Regarding the questions about different gases escaping differently from tires, it occurred to me to tell you about Prestacycle’s new product, just introduced at Interbike. Prestacycle is the company famous for the Prestaflator, a must-have tool for bike shops, which makes inflating tires to proper pressure with an air compressor quicker, easier, and more accurate. Its new product, Prestaflator 2go, is a small nitrogen tank that can inflate 40 tires. With hose and regulator, it sells for $130.
You may well wonder why you’d want to inflate a tire with $3 worth of nitrogen instead of with free air. David Finlayson, Prestacycle founder and president, claims that a tire holds nitrogen pressure six times longer than it does with air. He explains that it is the oxygen that escapes fastest, so eliminating it keeps tires tight longer.
The Prestaflator 2go hose and regulator actually works with both nitrogen tanks and CO2 tanks. But, as we’ve discussed, CO2 leaks out faster than air. (Editor’s note: See David Finlayson’s clarification in the comments section below this article) With such a little tank (20oz.), 3000 – 4000 psi is required to inflate so many tires, namely 40 road tires from empty to 120 psi with a single tank. The tank can be hung from a user’s belt, so it is particularly applicable for running around and inflating tires quickly at a race or other bike event.
Also, a welder’s nitrogen tank can be installed in a bike shop and attached to a (standard) Prestaflator. Prestacycle recently acquired the Web address “bikenitrogen.com.” The site has yet to be built, but Finlayson plans to document on it the installation of a welder’s tank, which welding suppliers could deliver to bike shops. Tank swap-out costs around $30 and should inflate thousands of tires. The potential benefits include:
- 1. No air compressor noise (when the compressor runs).
- 2. No electricity needed.
- 3. No moisture going into tires. Nitrogen inflation is dry and should be better for rubber, rims and tire valves.
- 4. Potential to hold pressure longer.
- 5. Potential to reduce heat in tires, resulting in lower rolling resistance.
- Finlayson claims that items 4 and 5 are widely claimed in automotive and motorcycle circles.
To those who think that nitrogen tire inflation is a bit over the top, Finlayson says, “Remember that a 100-mile bike race is often won by only inches. Even the smallest difference in tire pressure loss reduction or rolling resistance can make the difference at the line.”
Getting tires off
Prestacycle’s other new tool introduced at Interbike is a tire lever with some unique features. The patent pending Prestalever tire tool, available January 1, has a second hook on the backside near the tip, as well as an insert in the handle end for holding steel driver bits. The Prestalever hooks over the rim as well as under the tire bead, so the user can just slide it around the rim and remove the tire very quickly. The lever plus a tiny set of tool bits replaces an entire multi tool with a set of levers (except for the chain tool), thus saving weight and space.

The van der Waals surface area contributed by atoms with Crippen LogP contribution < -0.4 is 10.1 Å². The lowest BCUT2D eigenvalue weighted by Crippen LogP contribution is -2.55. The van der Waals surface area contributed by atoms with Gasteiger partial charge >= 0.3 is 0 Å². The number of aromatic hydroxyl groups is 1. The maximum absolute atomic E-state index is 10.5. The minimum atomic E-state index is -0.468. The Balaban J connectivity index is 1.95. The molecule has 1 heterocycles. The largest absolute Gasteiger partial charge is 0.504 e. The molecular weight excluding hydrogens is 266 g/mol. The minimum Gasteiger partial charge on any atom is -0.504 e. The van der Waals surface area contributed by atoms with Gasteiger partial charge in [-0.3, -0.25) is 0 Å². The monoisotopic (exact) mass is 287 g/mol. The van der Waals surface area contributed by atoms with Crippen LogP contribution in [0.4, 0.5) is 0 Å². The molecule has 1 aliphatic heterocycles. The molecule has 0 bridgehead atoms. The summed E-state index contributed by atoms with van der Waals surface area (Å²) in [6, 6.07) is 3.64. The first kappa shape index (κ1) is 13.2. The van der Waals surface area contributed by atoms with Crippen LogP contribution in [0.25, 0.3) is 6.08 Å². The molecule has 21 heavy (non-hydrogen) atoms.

I’ve been using a prototype Prestalever (without the bit-holding insert), for a couple of weeks now and find it amazing. It does what the Quik-Stik () and original Crank Brothers tire levers promise to do for removing tires, but I find it to be easier and faster to use than either, thanks to the notch on the back of the head. (Arguably, the Quik-Stik offers a second feature, namely mounting tires quickly).
I find that with the Prestalever, I can just dig the lever under the bead, hook the backside notch over the rim, and slide it around. I pride myself at being able to remove tires with only my hands faster than most people can do it with levers, but now I no longer have any desire to do so! The only time the process slows down is if the inner tube is very strongly adhered to the inner tire; then I really have to push down hard on the tire as I begin moving the lever to free the bead enough to come out over the rim.
Though bigger and less appealing for carry-along purposes, Prestacycle will soon offer a “Pro” tool-bit set as well. This presumably is to use with its mini ratchet wrenches, but these bits (like all mini bits) would also work with power drivers and mini torque wrenches. Made from hardened S2 steel, the Pro bits have long shanks and will provide extended life. The long bits promise to be a big benefit for getting under brake hoods to remove road levers.
Holding tires on
The new Hed 5 carbon tubular wheel is intended for rough cobblestone racing like in Paris-Roubaix and the Tour of Flanders, as well as for cyclocross. The rim is wide — as wide as a tubular’s base tape, in fact — and is aerodynamically as well as glue-dynamically (no, there’s no such word) optimized for a 25mm-width tire. And the fiber layup is designed to maximize bump absorption, not stiffness. “This is not a sprinter’s wheel,” remarked Steve Hed at Interbike.
Hed pioneered (followed by Zipp and others) the concept of a rim/tire combination whose widest point is behind the tire, so it forms a more idealized wing section whose leading edge is narrower than a point further back along the wing. The rim is as wide as 27mm behind the brake track.
The glue channel has a larger (12.5mm) radius of curvature, so the wider tire mates perfectly with it. The extra rim width and the lower-curvature glue channel together make the glue bond to fatter tires second to none.
The new OCTTO wheel from Mondo Design in Canada similarly has a low-radius glue channel optimized for a 25mm tire. Its rim width is not wide like Hed’s, but I just glued a pair of 32mm cyclocross tubulars onto a set of them. I’ll let you know how they work as ’cross season progresses.